The band would go on to record four more major label albums, but … in a chamber was enough of a regional hit that it’s been reissued a number of times: an expanded edition in 2019, and part of a three-album compilation in 2020. Yes, I have grown to like the album enough to have both.
Out of all the music I discovered through the Hawaii Public Library, … in a chamber seems like the least plausible encounter. Waipahu is a working-class suburb of outside Honolulu, and a new wave band from San Francisco would have been absolutely ignored by the neighborhood patrons.
If Wire Train were played on local radio, it was probably the University of Hawaii station, which couldn’t be heard beyond three miles from campus at the time.
So it makes we wonder how it ever ended up in the collection in the first place. I’m just glad it was.
Last year, I may have complained about getting too many albums from Lifelong Thrift Shop, where I had started volunteering. SARS-CoV2 pretty much ended my volunteer work for this year, but I intend to resume once the pandemic subsides. I still make weekly visits, this time as a customer.
At least it’s afforded me to take a deeper dive into albums I do get.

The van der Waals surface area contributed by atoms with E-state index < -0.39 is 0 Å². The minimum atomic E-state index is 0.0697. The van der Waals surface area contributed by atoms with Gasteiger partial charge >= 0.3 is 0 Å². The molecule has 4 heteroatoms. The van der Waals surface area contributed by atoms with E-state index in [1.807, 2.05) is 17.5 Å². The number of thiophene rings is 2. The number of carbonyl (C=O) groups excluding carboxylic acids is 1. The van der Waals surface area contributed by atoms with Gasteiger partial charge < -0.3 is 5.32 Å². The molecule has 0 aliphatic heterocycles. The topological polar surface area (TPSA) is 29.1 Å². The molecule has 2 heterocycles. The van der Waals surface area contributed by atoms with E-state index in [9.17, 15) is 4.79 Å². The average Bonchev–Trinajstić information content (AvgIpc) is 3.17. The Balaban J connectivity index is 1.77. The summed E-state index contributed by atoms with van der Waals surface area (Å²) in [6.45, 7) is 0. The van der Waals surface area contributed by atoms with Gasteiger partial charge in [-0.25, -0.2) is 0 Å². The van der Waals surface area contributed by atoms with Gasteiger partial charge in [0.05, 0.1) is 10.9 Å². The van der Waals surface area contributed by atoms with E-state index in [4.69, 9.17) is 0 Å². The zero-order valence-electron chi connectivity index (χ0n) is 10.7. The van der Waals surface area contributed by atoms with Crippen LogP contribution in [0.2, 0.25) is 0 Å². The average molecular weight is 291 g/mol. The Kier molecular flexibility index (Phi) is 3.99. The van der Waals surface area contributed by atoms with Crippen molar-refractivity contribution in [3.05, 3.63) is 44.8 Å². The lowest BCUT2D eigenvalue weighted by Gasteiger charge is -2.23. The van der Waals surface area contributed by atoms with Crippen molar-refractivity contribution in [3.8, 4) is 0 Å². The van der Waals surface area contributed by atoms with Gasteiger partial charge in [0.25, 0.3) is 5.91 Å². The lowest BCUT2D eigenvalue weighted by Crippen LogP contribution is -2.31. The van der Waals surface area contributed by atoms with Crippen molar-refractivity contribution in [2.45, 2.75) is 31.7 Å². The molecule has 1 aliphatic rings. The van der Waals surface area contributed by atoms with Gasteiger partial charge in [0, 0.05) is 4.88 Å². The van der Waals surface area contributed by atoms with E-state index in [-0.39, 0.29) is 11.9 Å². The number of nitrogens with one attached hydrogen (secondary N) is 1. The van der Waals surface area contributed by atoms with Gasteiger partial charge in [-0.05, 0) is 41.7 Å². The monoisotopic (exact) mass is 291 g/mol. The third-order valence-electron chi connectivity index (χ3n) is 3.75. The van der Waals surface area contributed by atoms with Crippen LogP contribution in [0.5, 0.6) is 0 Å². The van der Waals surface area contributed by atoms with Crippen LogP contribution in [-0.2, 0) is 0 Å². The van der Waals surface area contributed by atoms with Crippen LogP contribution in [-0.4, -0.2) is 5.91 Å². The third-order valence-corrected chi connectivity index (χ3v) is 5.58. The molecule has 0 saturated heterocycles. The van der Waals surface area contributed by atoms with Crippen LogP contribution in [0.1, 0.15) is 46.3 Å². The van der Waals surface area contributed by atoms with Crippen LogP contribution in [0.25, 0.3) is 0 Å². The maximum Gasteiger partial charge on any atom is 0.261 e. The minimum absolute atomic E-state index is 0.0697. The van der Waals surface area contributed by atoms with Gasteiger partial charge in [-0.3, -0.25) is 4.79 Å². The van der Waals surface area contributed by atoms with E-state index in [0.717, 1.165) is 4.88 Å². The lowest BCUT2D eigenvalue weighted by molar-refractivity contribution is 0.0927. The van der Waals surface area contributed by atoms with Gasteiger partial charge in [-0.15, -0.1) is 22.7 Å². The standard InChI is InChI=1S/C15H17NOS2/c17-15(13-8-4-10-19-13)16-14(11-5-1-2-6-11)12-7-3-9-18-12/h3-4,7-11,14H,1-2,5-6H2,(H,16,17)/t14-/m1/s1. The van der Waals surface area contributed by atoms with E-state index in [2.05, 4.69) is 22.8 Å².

Ned Doheny, Hard Candy: Does anyone else get a super homoerotic vibe from the cover?
Charlie Puth, Voicenotes: I just found him totally adorable in the Subway ads.
Robyn, Body Talk: I’m a latecomer to Robyn, but I see why she is popular with the gays.
Anton Reicha, Reicha Rediscovered, Vol. 1 (Ivan Ilić): Two volumes of an expected five have been released, so where are the other three?
Nakamori Akina, AKINA BOX, 1982-1989: This purchase pretty much seals my place in the Nakamori vs. Matsuda rivalry.
Various Artists, Studio One Rockers: Dawn Penn’s “No No No” is one of those tracks I loved but never knew who sang till recently.
The Damned, Machine Gun Etiquette: I love those thrift shop purchases that turn out to be keepers.
Gary Numan, The Pleasure Principle: I have “Cars” on a 7-inch single, and it only took me another 40 years before listening to the entire album.
SUPERCAR, OOKeah!!: I thought I had caught up on owning SUPERCAR’s studio albums, but this album along with OOYeah!! slipped through the cracks. Of the simultaneously-released pair from 1999, OOKeah!! is noisier with stronger writing.
The Dismemberment Plan, Change: I’m waiting for Emergency & I to show up at the thrift shop.
I actually bought more vinyl reissues this year than remasters or deluxe editions.
Wire Train, In a Chamber / Between Two Words / Ten Women: This 2-CD reissue of Wire Train’s Columbia albums might mark the first time Ten Women has been released on CD.
Tears for Fears, The Seeds of Love (Deluxe Edition): Wow, this album is longer than I remember.
U2, All That You Can’t Leave Behind (Deluxe Edition): I didn’t spring for the multi-disc edition with B-sides, but the inclusion of a live show did remind me of the only time I saw the band live, which was during the Elevation Tour.
Roberta Flack, First Take (50th Anniversary Edition): The bonus material on this expanded edition is illuminating, but it’s clear why they weren’t pursued for the album.
Neneh Cherry, Raw Like Sushi: This album so needed a remastering.